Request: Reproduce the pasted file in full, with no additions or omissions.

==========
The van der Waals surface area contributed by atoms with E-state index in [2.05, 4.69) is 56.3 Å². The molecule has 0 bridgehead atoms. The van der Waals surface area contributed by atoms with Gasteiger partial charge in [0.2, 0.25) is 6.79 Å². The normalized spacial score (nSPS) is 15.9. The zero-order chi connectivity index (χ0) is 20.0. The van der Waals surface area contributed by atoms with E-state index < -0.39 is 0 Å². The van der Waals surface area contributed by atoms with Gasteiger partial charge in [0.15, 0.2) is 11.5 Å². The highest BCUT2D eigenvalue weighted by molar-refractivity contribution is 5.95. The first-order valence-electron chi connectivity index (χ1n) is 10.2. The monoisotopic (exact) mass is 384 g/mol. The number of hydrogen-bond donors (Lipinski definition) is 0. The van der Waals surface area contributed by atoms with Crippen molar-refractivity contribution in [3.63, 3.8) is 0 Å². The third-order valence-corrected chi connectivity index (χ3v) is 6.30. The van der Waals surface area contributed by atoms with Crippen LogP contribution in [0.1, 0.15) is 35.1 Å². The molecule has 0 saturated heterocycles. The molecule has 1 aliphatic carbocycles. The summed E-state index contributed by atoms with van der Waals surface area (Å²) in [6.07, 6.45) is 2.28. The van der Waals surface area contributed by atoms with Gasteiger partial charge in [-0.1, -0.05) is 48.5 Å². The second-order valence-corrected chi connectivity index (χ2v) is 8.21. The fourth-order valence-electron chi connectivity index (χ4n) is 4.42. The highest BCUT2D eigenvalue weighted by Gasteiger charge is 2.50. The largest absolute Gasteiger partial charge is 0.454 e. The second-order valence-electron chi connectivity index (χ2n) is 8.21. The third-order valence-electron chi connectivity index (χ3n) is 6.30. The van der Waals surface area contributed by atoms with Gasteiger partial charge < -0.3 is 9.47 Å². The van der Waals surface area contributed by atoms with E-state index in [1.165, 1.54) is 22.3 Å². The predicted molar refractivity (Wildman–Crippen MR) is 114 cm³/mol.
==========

The van der Waals surface area contributed by atoms with E-state index in [2.05, 4.69) is 56.3 Å². The molecule has 0 bridgehead atoms. The van der Waals surface area contributed by atoms with Gasteiger partial charge in [0.2, 0.25) is 6.79 Å². The normalized spacial score (nSPS) is 15.9. The zero-order chi connectivity index (χ0) is 20.0. The van der Waals surface area contributed by atoms with E-state index < -0.39 is 0 Å². The van der Waals surface area contributed by atoms with Gasteiger partial charge in [0.15, 0.2) is 11.5 Å². The highest BCUT2D eigenvalue weighted by molar-refractivity contribution is 5.95. The first-order valence-electron chi connectivity index (χ1n) is 10.2. The monoisotopic (exact) mass is 384 g/mol. The number of hydrogen-bond donors (Lipinski definition) is 0. The van der Waals surface area contributed by atoms with Crippen molar-refractivity contribution in [3.63, 3.8) is 0 Å². The third-order valence-corrected chi connectivity index (χ3v) is 6.30. The van der Waals surface area contributed by atoms with Crippen LogP contribution in [0.1, 0.15) is 35.1 Å². The molecule has 0 saturated heterocycles. The molecule has 1 aliphatic carbocycles. The summed E-state index contributed by atoms with van der Waals surface area (Å²) in [6.07, 6.45) is 2.28. The van der Waals surface area contributed by atoms with Gasteiger partial charge in [-0.1, -0.05) is 48.5 Å². The second-order valence-corrected chi connectivity index (χ2v) is 8.21. The fourth-order valence-electron chi connectivity index (χ4n) is 4.42. The highest BCUT2D eigenvalue weighted by Gasteiger charge is 2.50. The largest absolute Gasteiger partial charge is 0.454 e. The second-order valence-electron chi connectivity index (χ2n) is 8.21. The third-order valence-electron chi connectivity index (χ3n) is 6.30. The van der Waals surface area contributed by atoms with Gasteiger partial charge < -0.3 is 9.47 Å². The van der Waals surface area contributed by atoms with E-state index in [1.165, 1.54) is 22.3 Å². The predicted molar refractivity (Wildman–Crippen MR) is 114 cm³/mol.